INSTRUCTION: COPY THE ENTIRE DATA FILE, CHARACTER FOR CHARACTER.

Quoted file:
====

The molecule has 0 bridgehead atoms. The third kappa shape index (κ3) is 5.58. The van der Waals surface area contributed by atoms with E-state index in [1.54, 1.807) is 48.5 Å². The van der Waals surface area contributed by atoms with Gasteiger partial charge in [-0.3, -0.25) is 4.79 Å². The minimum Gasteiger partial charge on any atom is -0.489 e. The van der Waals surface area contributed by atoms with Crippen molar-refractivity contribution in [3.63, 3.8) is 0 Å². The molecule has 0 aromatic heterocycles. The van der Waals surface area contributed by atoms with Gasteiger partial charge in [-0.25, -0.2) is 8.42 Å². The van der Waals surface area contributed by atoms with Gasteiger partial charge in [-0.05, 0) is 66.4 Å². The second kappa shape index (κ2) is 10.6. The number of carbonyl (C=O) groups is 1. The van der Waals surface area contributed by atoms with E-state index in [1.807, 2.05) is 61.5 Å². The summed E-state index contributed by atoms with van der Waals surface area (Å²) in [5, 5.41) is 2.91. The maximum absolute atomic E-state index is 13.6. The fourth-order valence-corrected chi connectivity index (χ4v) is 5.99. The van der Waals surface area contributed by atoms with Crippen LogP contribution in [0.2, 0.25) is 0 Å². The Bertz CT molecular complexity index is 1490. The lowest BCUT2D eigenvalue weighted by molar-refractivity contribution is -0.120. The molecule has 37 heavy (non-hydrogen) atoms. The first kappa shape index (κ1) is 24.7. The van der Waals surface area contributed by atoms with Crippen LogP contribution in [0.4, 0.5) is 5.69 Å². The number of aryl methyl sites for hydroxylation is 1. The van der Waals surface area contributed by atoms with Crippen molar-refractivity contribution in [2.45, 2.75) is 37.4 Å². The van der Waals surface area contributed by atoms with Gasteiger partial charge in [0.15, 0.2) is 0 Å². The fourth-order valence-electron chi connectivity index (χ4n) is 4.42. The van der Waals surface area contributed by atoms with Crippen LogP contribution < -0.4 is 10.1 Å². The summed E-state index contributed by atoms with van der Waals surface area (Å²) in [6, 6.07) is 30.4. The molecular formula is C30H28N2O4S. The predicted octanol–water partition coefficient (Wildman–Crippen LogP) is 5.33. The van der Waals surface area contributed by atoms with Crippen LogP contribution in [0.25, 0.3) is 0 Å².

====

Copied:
The molecule has 0 bridgehead atoms. The third kappa shape index (κ3) is 5.58. The van der Waals surface area contributed by atoms with E-state index in [1.54, 1.807) is 48.5 Å². The van der Waals surface area contributed by atoms with Gasteiger partial charge in [-0.3, -0.25) is 4.79 Å². The minimum Gasteiger partial charge on any atom is -0.489 e. The van der Waals surface area contributed by atoms with Crippen molar-refractivity contribution in [3.63, 3.8) is 0 Å². The molecule has 0 aromatic heterocycles. The van der Waals surface area contributed by atoms with Gasteiger partial charge in [-0.25, -0.2) is 8.42 Å². The van der Waals surface area contributed by atoms with Gasteiger partial charge in [-0.05, 0) is 66.4 Å². The second kappa shape index (κ2) is 10.6. The number of carbonyl (C=O) groups is 1. The van der Waals surface area contributed by atoms with E-state index in [1.807, 2.05) is 61.5 Å². The summed E-state index contributed by atoms with van der Waals surface area (Å²) in [5, 5.41) is 2.91. The maximum absolute atomic E-state index is 13.6. The fourth-order valence-corrected chi connectivity index (χ4v) is 5.99. The van der Waals surface area contributed by atoms with Crippen LogP contribution in [0.2, 0.25) is 0 Å². The Bertz CT molecular complexity index is 1490. The lowest BCUT2D eigenvalue weighted by molar-refractivity contribution is -0.120. The molecule has 37 heavy (non-hydrogen) atoms. The first kappa shape index (κ1) is 24.7. The van der Waals surface area contributed by atoms with Crippen LogP contribution in [0.4, 0.5) is 5.69 Å². The number of aryl methyl sites for hydroxylation is 1. The van der Waals surface area contributed by atoms with Crippen molar-refractivity contribution in [2.45, 2.75) is 37.4 Å². The van der Waals surface area contributed by atoms with Gasteiger partial charge in [0.15, 0.2) is 0 Å². The fourth-order valence-electron chi connectivity index (χ4n) is 4.42. The van der Waals surface area contributed by atoms with Crippen LogP contribution < -0.4 is 10.1 Å². The summed E-state index contributed by atoms with van der Waals surface area (Å²) in [6, 6.07) is 30.4. The molecular formula is C30H28N2O4S. The predicted octanol–water partition coefficient (Wildman–Crippen LogP) is 5.33. The van der Waals surface area contributed by atoms with Crippen LogP contribution in [0.25, 0.3) is 0 Å².